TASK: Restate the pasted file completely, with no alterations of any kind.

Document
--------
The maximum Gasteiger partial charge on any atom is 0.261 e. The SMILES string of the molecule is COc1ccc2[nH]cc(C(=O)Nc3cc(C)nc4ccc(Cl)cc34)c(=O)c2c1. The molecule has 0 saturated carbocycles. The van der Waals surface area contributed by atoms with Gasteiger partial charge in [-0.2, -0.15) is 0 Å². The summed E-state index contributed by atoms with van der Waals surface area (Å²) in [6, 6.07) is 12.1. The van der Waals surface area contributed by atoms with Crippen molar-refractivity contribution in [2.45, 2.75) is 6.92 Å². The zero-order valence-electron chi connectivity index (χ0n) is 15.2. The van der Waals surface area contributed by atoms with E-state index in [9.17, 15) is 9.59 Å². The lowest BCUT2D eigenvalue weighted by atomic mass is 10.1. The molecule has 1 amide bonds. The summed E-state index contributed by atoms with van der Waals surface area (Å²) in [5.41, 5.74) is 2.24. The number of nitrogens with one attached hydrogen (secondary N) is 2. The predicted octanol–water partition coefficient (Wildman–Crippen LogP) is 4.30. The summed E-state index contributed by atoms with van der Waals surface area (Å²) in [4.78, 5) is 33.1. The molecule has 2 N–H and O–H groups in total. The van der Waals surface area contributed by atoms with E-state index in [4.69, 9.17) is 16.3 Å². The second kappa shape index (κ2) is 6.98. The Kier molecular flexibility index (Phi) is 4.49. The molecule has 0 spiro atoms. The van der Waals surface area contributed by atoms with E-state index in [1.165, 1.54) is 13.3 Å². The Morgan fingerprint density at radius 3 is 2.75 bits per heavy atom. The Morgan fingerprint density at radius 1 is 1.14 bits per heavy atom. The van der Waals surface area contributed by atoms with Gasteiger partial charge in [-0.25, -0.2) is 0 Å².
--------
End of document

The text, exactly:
The maximum Gasteiger partial charge on any atom is 0.261 e. The SMILES string of the molecule is COc1ccc2[nH]cc(C(=O)Nc3cc(C)nc4ccc(Cl)cc34)c(=O)c2c1. The molecule has 0 saturated carbocycles. The van der Waals surface area contributed by atoms with Gasteiger partial charge in [-0.2, -0.15) is 0 Å². The summed E-state index contributed by atoms with van der Waals surface area (Å²) in [6, 6.07) is 12.1. The van der Waals surface area contributed by atoms with Crippen molar-refractivity contribution in [2.45, 2.75) is 6.92 Å². The zero-order valence-electron chi connectivity index (χ0n) is 15.2. The van der Waals surface area contributed by atoms with E-state index in [9.17, 15) is 9.59 Å². The lowest BCUT2D eigenvalue weighted by atomic mass is 10.1. The molecule has 1 amide bonds. The summed E-state index contributed by atoms with van der Waals surface area (Å²) in [5.41, 5.74) is 2.24. The number of nitrogens with one attached hydrogen (secondary N) is 2. The predicted octanol–water partition coefficient (Wildman–Crippen LogP) is 4.30. The summed E-state index contributed by atoms with van der Waals surface area (Å²) in [4.78, 5) is 33.1. The molecule has 2 N–H and O–H groups in total. The van der Waals surface area contributed by atoms with E-state index in [4.69, 9.17) is 16.3 Å². The second kappa shape index (κ2) is 6.98. The Kier molecular flexibility index (Phi) is 4.49. The molecule has 0 spiro atoms. The van der Waals surface area contributed by atoms with E-state index in [1.165, 1.54) is 13.3 Å². The Morgan fingerprint density at radius 3 is 2.75 bits per heavy atom. The Morgan fingerprint density at radius 1 is 1.14 bits per heavy atom. The van der Waals surface area contributed by atoms with Gasteiger partial charge in [-0.25, -0.2) is 0 Å².